New Zealand's most famous kakapo, Sirocco, is on holiday in Waikato for six weeks before returning to his home in the Marlborough Sounds.
Sirocco, who rose to fame after pouncing on zoologist Mark Carwardine during a BBC documentary in 2009, will stay in a temporary enclosure on Maungatautari Ecological Island near Cambridge from August 18 to September 26.
The mainland island is surrounded by a predator-proof fence and it is hoped his visit will promote the area as a fully-functioning wildlife reserve.
The Conservation Department, with help from Tui Nature Reserve staff, took Sirocco by boat from predator-free Maud Island, Pelorus Sound, to Duncan Bay, where he was driven to Nelson and flown to Hamilton Airport via Auckland courtesy of Air New Zealand.
Conservation Department Maud Island ranger Chris Birmingham said Sirocco advocated for the conservation of kakapo on behalf of the department.
He was one of only 126 kakapo known to exist and had a special bond with humans because he was hand-raised without other kakapo.
"The trip went smoothly, but he will be back on Maud [Island] at the end of September."
The 15-year-old spent time at the Orokonui Ecosanctuary near Dunedin and at Zealandia in Wellington last year.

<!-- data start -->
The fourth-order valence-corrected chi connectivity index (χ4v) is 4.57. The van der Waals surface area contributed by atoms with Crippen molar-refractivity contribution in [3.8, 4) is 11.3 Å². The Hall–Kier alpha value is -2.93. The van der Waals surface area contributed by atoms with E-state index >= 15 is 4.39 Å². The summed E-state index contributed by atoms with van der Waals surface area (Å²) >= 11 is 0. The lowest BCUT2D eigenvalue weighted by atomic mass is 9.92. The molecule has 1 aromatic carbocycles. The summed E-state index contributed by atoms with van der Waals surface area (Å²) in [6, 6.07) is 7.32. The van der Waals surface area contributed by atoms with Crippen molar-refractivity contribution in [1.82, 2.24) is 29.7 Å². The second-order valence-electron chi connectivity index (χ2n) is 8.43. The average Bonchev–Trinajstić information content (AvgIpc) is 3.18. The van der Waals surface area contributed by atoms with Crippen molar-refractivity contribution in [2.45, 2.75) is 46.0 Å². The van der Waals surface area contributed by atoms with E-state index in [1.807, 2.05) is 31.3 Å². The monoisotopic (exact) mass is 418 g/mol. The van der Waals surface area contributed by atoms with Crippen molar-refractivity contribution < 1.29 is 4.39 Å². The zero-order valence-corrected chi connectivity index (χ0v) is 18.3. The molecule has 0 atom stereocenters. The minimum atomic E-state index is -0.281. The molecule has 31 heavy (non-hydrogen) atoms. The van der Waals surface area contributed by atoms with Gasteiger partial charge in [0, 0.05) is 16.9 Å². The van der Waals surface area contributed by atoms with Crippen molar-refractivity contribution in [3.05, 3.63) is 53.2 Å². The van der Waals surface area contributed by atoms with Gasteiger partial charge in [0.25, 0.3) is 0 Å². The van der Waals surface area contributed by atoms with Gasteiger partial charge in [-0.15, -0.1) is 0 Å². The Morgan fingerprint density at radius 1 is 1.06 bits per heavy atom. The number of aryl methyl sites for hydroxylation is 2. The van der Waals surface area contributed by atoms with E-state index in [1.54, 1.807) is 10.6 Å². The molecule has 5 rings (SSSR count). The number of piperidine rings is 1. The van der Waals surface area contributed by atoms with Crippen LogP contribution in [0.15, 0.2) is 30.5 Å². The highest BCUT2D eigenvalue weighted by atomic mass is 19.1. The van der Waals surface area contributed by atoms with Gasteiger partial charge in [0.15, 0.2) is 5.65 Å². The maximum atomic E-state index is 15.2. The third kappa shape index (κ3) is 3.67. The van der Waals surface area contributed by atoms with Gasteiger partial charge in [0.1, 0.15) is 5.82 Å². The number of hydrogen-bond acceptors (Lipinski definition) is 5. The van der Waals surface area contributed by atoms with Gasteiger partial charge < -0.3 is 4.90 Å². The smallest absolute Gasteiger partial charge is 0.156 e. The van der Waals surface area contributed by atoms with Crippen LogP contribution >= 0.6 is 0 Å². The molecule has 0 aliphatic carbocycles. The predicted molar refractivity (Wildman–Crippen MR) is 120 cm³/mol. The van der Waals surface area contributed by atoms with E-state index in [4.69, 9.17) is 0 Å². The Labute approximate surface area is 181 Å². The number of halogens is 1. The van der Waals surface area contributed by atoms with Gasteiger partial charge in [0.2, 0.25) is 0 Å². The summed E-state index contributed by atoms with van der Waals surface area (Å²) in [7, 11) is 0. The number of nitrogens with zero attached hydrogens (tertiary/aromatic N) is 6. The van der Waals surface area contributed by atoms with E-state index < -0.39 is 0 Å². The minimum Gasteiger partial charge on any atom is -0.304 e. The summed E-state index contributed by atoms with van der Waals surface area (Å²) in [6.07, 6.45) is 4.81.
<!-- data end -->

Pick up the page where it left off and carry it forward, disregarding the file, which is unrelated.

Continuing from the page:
Conservation Department Kakapo Recovery Programme manager Deidre Vercoe said Maungatautari would be the only place to host Sirocco this year.
"Because of the risk predators pose to our vulnerable kakapo population, all our birds live on offshore islands.
"Kakapo Recovery hopes that, one day, when the numbers have increased, we will be able to reintroduce them to the mainland.
"Given the size of Maungatautari, and its efforts to be predator-free, it is definitely the type of site that could suit kakapo."
Sirocco will be housed in an enclosure surrounded by native forest before being returned to Maud Island.
The next wildlife event to affect the island will be the takahe breeding season which starts at the end of October.
View Sirocco jumping on the zoologist here
- The Marlborough Express